In the late 1980s and early 1990s, a rare spate of high-profile child abductions and murders, mostly sexual in nature, terrified America. With constant media coverage, parents across the country were easily led to believe that their children could be in imminent danger. As demands from the public, as well as a few prominent parents of missing or murdered children escalated, legislatures responded, and the sex offender registry was born.

This primal need to protect our children from any possible harm resonates in us all. Human logic supports instincts – if we identify and track those who have committed these crimes, we can better protect those we love. False information surrounding the risk of re-offense by the perpetrators only increased the willingness to do anything to reduce that risk.

That was 30-plus years ago, and in those years the sex offender registration system has grown to the point that children as young as 9 can be registered, and teenagers having consensual sex and sexting can be registered. The rules, restrictions, and background checks often dictated by the registry can be onerous and destroy any rehabilitation initiatives and lifetime registration with no path off the registry destroys all hope for a better tomorrow.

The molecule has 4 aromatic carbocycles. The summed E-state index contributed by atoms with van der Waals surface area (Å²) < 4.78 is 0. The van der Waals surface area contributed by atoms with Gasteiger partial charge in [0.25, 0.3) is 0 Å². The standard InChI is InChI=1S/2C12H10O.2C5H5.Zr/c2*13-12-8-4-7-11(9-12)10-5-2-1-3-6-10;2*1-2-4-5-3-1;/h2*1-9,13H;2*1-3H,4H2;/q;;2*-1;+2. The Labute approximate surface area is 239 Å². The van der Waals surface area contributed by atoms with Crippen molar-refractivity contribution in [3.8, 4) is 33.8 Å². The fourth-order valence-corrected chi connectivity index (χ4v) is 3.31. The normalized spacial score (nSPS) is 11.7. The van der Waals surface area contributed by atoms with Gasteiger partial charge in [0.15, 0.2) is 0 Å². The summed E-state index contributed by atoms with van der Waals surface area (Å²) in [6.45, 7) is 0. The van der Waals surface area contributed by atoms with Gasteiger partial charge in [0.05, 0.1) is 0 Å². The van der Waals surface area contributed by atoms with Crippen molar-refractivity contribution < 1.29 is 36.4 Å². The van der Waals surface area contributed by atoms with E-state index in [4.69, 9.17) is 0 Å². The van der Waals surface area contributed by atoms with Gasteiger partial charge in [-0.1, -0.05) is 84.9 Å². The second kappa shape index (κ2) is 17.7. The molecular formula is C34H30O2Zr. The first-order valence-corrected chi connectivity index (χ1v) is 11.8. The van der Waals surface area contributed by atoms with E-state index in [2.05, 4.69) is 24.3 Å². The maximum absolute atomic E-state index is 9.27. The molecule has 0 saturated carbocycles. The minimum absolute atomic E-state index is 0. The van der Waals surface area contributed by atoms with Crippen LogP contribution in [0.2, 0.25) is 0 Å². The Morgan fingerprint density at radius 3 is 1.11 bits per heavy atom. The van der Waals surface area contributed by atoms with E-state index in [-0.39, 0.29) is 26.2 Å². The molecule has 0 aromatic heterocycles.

Something else has happened in those 30 years. We now have a massive body of evidence showing that every premise upon which registration was built is false. It does not reduce sexual recidivism, neither violent nor nonviolent. It does not reduce first-time sex crimes. Furthermore, the purported high rate of re-offense is non-existent.

Finally, the American Law Institute is calling for changes. The institute is an independent organization of thousands of lawyers, judges, and scholars who published The Model Penal Code in 1962 to encourage the states to standardize their criminal codes. Even though it is not legally binding, it proved to be influential as a majority of states adopted it, either in part or in whole. Their current revision to the sex offender codes has taken nearly a decade to complete and is intended to guide the states in updating their laws based on the empirical knowledge we have gained since 1962.


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